Christina Vasilevski

Writer/Editor for Content Strategy and User Experience

New Ryerson Course: Grammar and Punctuation

I have a dirty little secret when it comes to being an editor: I rely on my ears to edit text, rather than a thorough knowledge of grammatical rules.

Or rather, I have done so in the past. This secret is no longer quite so dirty because I’m taking (yet another!) course at Ryerson, this time on grammar and punctuation. It started in early September, and I’m now nearly halfway through it.

I didn’t take the course while I was completing my certificate because it was only a half-length one for no credit – it didn’t make sense to take it then. Now, much to my chagrin, the University has decided to convert it into a full-length course that goes towards completing the certificate – a year-and-a-half after I finished the program. However, the utility of such a course is hard to deny, so I’m attending class every Tuesday night until mid-December.

Several things about the course have been surprising. For one thing, I thought my knowledge of grammar would prove to be rudimentary, but it appears that it isn’t so basic after all. Thanks go to a lot of people for that, including my old French teachers, my high-school Latin teacher, and Mignon Fogarty of Grammar Girl fame. Despite this, it’s surprising how hard my reliance on things just “sounding right” has been to break, especially after learning which grammar rules are correct despite contradicting my ear-sense.

I’ve discussed grammar topics before, like my stance on the serial comma. But there are other grammatical debates I have a clear stance on. For example, I’m a staunch advocate of “they” being used as a gender-neutral third-person singular pronoun, considering that gender-neutrality is in the bones of English’s linguistic forebears. Beyond all this, though, there are plenty of things about grammar I still have yet to learn (and develop an opinion on).

So what about you? What sort of grammar rules do you hold dear, or feel are outmoded?

Language Post #1: The Serial Comma

When I first posted on this blog, I mentioned that I also wanted to use this space to foster a discussion about grammar, punctuation, and many other issues surrounding language usage. For a while, I hemmed and hawed about how to start, and figured that one of the things I gave a lot of though to (and had a lot of internal debate about) was the serial comma.

Then I got a mass mailing from the EAC asking members to vote about their opinions on the serial comma, which would then be published in the next volume of their publication Active Voice. Since I had been mulling over posting about it, this just sealed the deal. So: a discussion of the serial comma it is!

To those who don’t know, the serial comma (also known as the Oxford comma, don’t ask me why) is the comma placed before “and” or “or” in a series of listed items. I’ve made use  of it at the end of the first sentence in this post: “I also wanted to use this space to foster a discussion about grammar, punctuation, and many other issues surrounding language usage.” As a comma-happy writer, I used to think that the serial comma was unncessary – that the use of “and” or “or” in the phrase in question indicated clearly enough the proper speaking rhythm. There are many people who continue to feel the same way.

However, I have come to the realization that when I write, or when I read what is written by others, that even the slightest ambiguity in cadence or rhythm disturbs me. As well, the copy editor’s job is to review text and make sure that any grammatical or syntactical ambiguities are removed in the text in question, and many times adding a serial comma makes sentences clearer, especially when the items in a list consist of conjunctions, are long, are participial phrases, or when parallelism needs to be reinforced. Here are some examples:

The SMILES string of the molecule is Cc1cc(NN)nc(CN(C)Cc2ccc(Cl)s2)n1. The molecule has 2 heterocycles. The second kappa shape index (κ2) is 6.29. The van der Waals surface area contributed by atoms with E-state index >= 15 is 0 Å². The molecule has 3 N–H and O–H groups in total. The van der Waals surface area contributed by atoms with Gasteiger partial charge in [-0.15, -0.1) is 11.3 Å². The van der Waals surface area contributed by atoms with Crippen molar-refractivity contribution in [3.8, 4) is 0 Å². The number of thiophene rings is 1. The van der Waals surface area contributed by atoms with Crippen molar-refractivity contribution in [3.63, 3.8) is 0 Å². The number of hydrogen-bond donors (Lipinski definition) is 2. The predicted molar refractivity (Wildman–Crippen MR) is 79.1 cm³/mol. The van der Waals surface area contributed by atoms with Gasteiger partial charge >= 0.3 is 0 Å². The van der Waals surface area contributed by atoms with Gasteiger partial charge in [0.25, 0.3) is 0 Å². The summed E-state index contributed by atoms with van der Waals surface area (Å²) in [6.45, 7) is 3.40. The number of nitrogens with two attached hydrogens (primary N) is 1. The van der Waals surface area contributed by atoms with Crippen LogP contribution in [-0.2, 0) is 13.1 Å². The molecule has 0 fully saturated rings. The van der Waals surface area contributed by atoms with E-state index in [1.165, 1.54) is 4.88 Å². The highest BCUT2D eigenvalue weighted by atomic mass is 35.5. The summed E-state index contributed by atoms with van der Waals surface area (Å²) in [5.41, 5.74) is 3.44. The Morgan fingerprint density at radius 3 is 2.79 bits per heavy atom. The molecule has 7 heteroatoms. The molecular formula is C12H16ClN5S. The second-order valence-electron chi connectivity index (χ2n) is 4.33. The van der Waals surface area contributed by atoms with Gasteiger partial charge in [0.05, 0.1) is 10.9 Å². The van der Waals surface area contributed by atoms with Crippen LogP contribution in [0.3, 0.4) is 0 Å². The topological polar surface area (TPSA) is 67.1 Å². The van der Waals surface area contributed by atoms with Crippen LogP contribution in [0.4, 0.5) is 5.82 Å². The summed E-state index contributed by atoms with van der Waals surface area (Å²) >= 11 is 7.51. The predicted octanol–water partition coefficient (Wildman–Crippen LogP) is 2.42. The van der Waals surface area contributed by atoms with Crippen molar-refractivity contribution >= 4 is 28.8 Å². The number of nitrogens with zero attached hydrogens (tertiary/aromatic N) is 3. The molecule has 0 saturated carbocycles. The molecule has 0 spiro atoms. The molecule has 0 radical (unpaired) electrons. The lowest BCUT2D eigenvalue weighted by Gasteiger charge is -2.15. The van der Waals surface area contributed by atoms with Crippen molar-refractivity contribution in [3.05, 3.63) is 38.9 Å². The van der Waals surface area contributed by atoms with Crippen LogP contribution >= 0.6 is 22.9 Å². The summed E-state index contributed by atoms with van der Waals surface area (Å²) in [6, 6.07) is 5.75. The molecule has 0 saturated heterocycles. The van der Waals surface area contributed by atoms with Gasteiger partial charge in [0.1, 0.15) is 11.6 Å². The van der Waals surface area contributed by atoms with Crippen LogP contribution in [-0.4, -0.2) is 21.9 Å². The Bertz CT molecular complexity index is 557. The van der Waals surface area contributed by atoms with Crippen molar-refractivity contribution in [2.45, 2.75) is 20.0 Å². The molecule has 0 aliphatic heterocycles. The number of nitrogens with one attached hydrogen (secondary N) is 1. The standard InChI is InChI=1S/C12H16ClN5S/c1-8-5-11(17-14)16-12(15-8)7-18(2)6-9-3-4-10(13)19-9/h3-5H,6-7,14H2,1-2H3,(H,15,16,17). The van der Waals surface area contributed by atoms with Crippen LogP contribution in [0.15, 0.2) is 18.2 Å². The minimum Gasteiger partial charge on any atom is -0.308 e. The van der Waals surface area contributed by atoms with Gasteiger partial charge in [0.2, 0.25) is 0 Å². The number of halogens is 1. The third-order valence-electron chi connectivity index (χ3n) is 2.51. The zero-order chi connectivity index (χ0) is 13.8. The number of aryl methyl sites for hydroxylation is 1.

• Otis’ favourite chores are grouting the bathtub, sweeping and cleaning the litter box, and dusting the bookcases. Here, the serial comma is imperative, or else the end of the sentence would read “sweeping and cleaning the litter box and dusting the bookcases” – which just makes you sound like you’re five years old. We want readers to understand “sweeping and cleaning the litter box” as a single discrete chore.
  • Adding a serial comma makes sentences clearer, especially when the items in a list consist of conjunctions, are long, are participial phrases, or when parallelism needs to be reinforced. A trick I often use to understand long lists and to see whether their grammatical constructions are sound is to remove items from a list and see if the resulting sentence scans properly: “Adding a serial comma makes sentences clearer, especially when the items are long” or “especially when parallelism needs to be reinforced.” Because “consist of conjunctions,” “are long,” “are participial phrases,” and “when parallelism needs to be reinforced” all have multiple words, adding the serial comma here reinforces that all items in this list individually make sense when preceded by the word “when.”

Here’s an example of where I don’t think the serial comma is necessary:

  • I would like to give my thanks to Bob, Lorraine, Delia, Cory and Otis. Here, the items being listed are so short and unambiguous that the serial comma just adds clutter.

So, to sum up: serial commas aren’t always necessary, but they often make for easier reading. It is best to use them when the items being listed are long phrases, or when not doing so would invite ambiguity.

Edit (November 30 2009): Of course, in the interest of consistency, once you are copy editing a document, decide whether or not you wish to use the serial comma and STICK WITH YOUR CHOICE. Put it on your style sheet. This is one of the biggest reasons why I’m pro-serial comma: because there are so many more instances where I think it’s needed than where it isnt, it’s easiest to just use it and be consistent.